Poster Presentation 6th Australian Health and Medical Research Congress 2012

Next Generation Sequencing of Multiple Families with Familial Barrett’s Oesophagus  (#314)

Henry To 1 , Alison H Trainer 1 , Cuong P Duong 1 , Nicholas Clemons 1 , Robert JS Thomas 1 , Wayne A Phillips 1
  1. Peter MacCallum Cancer Centre, East Melbourne, VIC, Australia


Barrett’s oesophagus has previously been reported in familial cohorts implying underlying genetic origin and inheritance[1, 2], however no causative genetic variants have been identified. As next generation sequencing (NGS) now allows the identification of all genetic variants in an individual and has previously identified causative mutations in mendelian disorders[3], we propose to use NGS to identify genetic variants inherited by affected individuals from families with familial Barrett’s oesophagus.


We have identified a number of families with autosomal dominant familial Barrett’s oesophagus. Clinical data, oesophageal biopsies, and blood samples were gathered from members of these families. Initially, we selected 12 affected and 1 unaffected individual across 3 highly penetrant families for genomic analysis. DNA was isolated and used for whole exome capture followed by NGS using the Illumina® HiSeq 2000 sequencer. Variants causing a downstream change to protein sequence were identified by comparison with the human reference genome. Variants were prioritised for segregation analysis based on a heterozygous genotype, and a low frequency in the general population (when compared to publically accessible genomic data). Validation and segregation analysis was carried out by conventional Sanger sequencing.


NGS produced an average read depth of 74 per base and on-target capture rate of 93.2%. After quality control filtering, an average of 6478 variants per family was detected. By applying algorithms to identify rare genetic variants likely to induce a change in protein function, we reduced candidate variants to around 900 per family. Of these, 178 were novel (not in dbSNP and 1000 genome databases). Around 10 heterozygous variants per family were predicted to cause a significant change to protein function. Prior validation of a subset of variants by Sanger sequencing confirmed our filtering methods. Segregation analysis in the same family and comparison of identified genes across different families will be used to further refine the list of candidate variants for future biological validation.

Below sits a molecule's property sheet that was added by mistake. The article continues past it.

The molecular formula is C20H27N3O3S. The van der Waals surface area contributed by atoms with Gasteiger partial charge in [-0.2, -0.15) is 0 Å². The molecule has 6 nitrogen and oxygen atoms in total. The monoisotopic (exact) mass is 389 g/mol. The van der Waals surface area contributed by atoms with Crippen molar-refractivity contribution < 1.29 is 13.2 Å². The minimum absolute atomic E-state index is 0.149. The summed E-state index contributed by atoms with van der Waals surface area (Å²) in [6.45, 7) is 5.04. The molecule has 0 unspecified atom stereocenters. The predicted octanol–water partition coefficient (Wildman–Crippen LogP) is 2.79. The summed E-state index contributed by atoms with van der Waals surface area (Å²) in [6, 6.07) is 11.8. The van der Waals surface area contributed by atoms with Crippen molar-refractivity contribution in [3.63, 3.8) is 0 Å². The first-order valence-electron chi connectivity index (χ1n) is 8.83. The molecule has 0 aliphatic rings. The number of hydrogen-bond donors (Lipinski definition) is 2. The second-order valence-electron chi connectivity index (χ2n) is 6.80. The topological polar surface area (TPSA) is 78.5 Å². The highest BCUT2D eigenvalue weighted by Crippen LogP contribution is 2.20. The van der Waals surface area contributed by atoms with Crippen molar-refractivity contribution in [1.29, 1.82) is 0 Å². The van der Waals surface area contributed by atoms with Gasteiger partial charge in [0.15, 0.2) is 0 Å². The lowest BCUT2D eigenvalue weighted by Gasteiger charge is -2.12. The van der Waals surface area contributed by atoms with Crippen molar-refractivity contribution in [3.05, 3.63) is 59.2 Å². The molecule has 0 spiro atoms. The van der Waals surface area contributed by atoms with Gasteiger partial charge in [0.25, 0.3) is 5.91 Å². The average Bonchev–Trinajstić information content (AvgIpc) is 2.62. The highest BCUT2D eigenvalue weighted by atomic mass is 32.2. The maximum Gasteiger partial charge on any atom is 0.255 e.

NGS is a validated and robust method for discovering variants, and its combined use in families with inherited Barrett’s oesophagus has identified candidate genetic variants. Ongoing work will refine our candidate list with the aim of ultimately identifying the underlying molecular basis for the inheritance of Barrett’s oesophagus in these families.

  1. Drovdlic, C.M., et al., Demographic and phenotypic features of 70 families segregating Barrett's oesophagus and oesophageal adenocarcinoma. J Med Genet, 2003. 40(9): p. 651-6.
  2. Chak, A., et al., Familiality in Barrett's esophagus, adenocarcinoma of the esophagus, and adenocarcinoma of the gastroesophageal junction. Cancer Epidemiol Biomarkers Prev, 2006. 15(9): p. 1668-73.
  3. Ng, S.B., et al., Exome sequencing identifies the cause of a mendelian disorder. Nat Genet, 2010. 42(1): p. 30-35.